“We need everyone to do their part to help keep our neighbors, our workers, our families, and our communities safe,” Evers wrote. “As elected officials, you can help by leading by example.”
The governor called out, although not by name, Sen. Van Wanggaard (R-Racine) for telling the Milwaukee Journal Sentinel that if the lawsuit against the order fails, Republicans would reconvene the Legislature after the Nov. 3 election to overturn the emergency. “I can tell you that’s what will happen,” the newspaper quoted Wanggaard as saying.
“I certainly hope those comments are not true,” Evers wrote. “First and foremost, in light of the near-exponential increase in cases, rising hospitalization rates across our state, and the beginning of cold and flu season, ending our public health emergency in the midst of a global pandemic would have serious consequences for our state. But moreover, I would likewise hope you are not intentionally delaying such a vote until after the November election.”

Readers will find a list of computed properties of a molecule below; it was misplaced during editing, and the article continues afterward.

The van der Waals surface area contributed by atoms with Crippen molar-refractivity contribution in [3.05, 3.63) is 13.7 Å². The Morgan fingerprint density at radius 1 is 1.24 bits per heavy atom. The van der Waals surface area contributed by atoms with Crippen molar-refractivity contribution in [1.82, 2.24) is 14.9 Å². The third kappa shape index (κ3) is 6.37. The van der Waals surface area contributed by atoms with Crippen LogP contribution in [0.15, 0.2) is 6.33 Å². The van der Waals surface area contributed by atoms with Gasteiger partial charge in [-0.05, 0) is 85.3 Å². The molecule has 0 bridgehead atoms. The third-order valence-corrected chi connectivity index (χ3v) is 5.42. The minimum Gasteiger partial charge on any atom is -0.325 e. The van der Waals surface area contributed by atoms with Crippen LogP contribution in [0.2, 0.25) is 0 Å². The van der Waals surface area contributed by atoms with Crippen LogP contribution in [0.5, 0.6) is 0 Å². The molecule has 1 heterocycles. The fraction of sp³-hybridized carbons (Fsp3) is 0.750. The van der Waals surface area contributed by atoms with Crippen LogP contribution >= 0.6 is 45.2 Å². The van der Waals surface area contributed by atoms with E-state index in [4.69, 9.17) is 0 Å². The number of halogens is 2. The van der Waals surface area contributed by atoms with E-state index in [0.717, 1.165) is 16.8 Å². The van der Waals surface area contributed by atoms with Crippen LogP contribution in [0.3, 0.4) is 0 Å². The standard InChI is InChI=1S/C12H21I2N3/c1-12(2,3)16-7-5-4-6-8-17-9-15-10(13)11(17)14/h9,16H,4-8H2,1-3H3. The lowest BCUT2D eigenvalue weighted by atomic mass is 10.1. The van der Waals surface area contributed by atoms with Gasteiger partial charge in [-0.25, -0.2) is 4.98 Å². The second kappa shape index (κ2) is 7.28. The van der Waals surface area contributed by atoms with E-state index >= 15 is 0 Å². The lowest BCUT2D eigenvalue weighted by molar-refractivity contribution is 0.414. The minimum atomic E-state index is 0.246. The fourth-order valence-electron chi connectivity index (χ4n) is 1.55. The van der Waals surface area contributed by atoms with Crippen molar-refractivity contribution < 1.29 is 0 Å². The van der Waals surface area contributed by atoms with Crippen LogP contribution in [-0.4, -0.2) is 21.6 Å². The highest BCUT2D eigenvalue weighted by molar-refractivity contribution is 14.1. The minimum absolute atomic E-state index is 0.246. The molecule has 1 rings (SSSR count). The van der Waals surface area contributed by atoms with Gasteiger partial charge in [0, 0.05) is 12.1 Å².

If the Republicans “strongly and seriously object to our public health emergency despite our present crisis,” he wrote, they should vote on those convictions now instead of waiting and “allowing sitting legislators to avoid responsibility or accountability for such a vote at the ballot box this November.”
Vos and Fitzgerald had not responded publicly to the letter by Monday evening.